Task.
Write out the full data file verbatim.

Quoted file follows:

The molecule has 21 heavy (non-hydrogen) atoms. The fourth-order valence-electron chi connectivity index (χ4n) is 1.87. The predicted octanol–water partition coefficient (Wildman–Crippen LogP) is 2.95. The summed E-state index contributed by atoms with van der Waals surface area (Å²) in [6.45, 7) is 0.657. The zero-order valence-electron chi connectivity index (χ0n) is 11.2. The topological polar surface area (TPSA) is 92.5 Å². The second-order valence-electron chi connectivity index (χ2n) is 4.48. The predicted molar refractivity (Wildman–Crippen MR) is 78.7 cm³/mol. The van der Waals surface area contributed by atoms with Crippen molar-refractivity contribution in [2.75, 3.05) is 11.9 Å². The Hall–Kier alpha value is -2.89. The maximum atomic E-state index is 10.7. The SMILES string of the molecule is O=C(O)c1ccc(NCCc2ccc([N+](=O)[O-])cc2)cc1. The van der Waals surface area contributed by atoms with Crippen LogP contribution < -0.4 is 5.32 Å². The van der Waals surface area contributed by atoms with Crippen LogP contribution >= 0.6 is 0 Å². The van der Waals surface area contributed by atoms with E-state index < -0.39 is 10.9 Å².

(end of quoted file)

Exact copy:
The molecule has 21 heavy (non-hydrogen) atoms. The fourth-order valence-electron chi connectivity index (χ4n) is 1.87. The predicted octanol–water partition coefficient (Wildman–Crippen LogP) is 2.95. The summed E-state index contributed by atoms with van der Waals surface area (Å²) in [6.45, 7) is 0.657. The zero-order valence-electron chi connectivity index (χ0n) is 11.2. The topological polar surface area (TPSA) is 92.5 Å². The second-order valence-electron chi connectivity index (χ2n) is 4.48. The predicted molar refractivity (Wildman–Crippen MR) is 78.7 cm³/mol. The van der Waals surface area contributed by atoms with Crippen molar-refractivity contribution in [2.75, 3.05) is 11.9 Å². The Hall–Kier alpha value is -2.89. The maximum atomic E-state index is 10.7. The SMILES string of the molecule is O=C(O)c1ccc(NCCc2ccc([N+](=O)[O-])cc2)cc1. The van der Waals surface area contributed by atoms with Crippen LogP contribution < -0.4 is 5.32 Å². The van der Waals surface area contributed by atoms with Crippen LogP contribution >= 0.6 is 0 Å². The van der Waals surface area contributed by atoms with E-state index < -0.39 is 10.9 Å².